It's no sin to tell a lie
Bob Urell of Washougal was annoyed when signature gatherers approached him at the Firstenburg Center and told him, in effect, “The government wants to tax your groceries, so sign here.”
“The first time I saw it I didn’t think about it,” he said. “Then I got approached by someone who was pretty aggressive. I’m a professional technical writer with 10 years’ experience and a bachelor’s degree in English and I could hardly understand what the initiative said. Everything was intended to make you think they were taxing food and you were signing a referendum to stop them from taxing food.”
Urell isn’t the only reader who contacted us to complain.
For the record, Initiative 1107, sponsored by the Washington, D.C.-based American Beverage Association, would repeal new state taxes on candy, soft drinks and bottled water passed by the 2010 Legislature. Its creators crafted it so that it would also repeal the narrowing of a tax break for manufacturers of products that contain meat mixed with other ingredients — think canned chili.
That allowed backers to claim in their literature: “The state Legislature in Olympia has done it again. This time they voted to increase taxes on a wide range of food and beverage products.”
What’s in your shopping cart?
Turns out, petitioners can say pretty much anything to get people to sign.
“It’s buyer beware in terms of what sponsors say about their initiatives and how they characterize them,” said Dave Ammons,” former AP chief political writer and now chief spokesman for Secretary of State Sam Reed.
“Freedom of political expression is such that government cannot regulate it per se,” Ammons said. “The expectation is that before you sign a petition, you will fully understand what’s in it and avail yourselves of opportunities to inform yourself.”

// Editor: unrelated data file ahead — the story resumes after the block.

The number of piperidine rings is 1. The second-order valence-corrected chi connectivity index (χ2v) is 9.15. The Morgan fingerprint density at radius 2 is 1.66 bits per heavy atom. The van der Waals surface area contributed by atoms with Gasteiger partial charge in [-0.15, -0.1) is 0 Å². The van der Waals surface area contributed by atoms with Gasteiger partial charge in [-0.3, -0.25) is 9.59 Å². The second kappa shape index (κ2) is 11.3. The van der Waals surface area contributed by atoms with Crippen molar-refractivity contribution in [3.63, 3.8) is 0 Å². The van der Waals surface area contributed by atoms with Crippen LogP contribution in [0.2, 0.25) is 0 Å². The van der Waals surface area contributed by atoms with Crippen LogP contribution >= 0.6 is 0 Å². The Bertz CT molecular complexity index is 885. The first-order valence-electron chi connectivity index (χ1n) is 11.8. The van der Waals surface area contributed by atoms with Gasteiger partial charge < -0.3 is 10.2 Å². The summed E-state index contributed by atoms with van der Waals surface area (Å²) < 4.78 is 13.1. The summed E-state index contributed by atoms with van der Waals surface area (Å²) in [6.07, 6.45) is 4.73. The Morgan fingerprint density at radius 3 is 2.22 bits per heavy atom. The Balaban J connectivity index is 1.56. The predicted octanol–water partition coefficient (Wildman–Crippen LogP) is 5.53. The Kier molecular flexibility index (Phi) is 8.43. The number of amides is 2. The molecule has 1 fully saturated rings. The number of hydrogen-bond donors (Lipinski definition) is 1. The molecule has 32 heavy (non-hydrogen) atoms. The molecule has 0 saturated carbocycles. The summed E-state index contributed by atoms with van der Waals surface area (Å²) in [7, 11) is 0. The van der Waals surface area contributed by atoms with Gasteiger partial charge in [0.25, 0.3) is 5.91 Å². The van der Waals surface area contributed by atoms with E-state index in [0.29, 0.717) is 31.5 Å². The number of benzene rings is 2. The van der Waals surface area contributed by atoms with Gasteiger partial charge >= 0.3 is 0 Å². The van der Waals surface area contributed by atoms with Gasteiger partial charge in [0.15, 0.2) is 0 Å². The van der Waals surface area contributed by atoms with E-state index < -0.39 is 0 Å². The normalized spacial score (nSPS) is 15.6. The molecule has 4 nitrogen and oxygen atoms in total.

The state does carefully review ballot titles and the text of petitions for the ballot, but campaigns can slap whatever headlines they want on them.
One thing Mr. Urell got wrong in a letter to the editor of The Columbian: He assumed that initiative king Tim Eyman is behind I-1107. Actually, no. Eyman did submit paperwork to sponsor not one but two similar repeal measures. But when the bottlers stepped up, with $1 million to spend on overturning the new taxes, he gladly stepped aside.
“It was a great relief,” Eyman said. “Now we can focus all our attention on I-1053,” which would reinstate a requirement that every tax increase must pass both chambers of the Legislature by a two-thirds vote.
Still, Eyman couldn’t resist commenting on the “tax your groceries” ploy.
“To me it’s not remotely misleading to say it’s a tax on groceries,” he said. He noted that another intiative in circulation, which would levy an income tax on the wealthy, “is being presented as a state property tax reduction.”
“I would argue it’s more misleading to say the income tax is a property tax reduction than to say that these items are food,” he quipped.
Sponsors of I-1107 won’t be working the streets much longer. They say they have gathered 340,000 signatures, about 100,000 more than they need. They have an appointment to turn them in to the Secretary of State this Friday.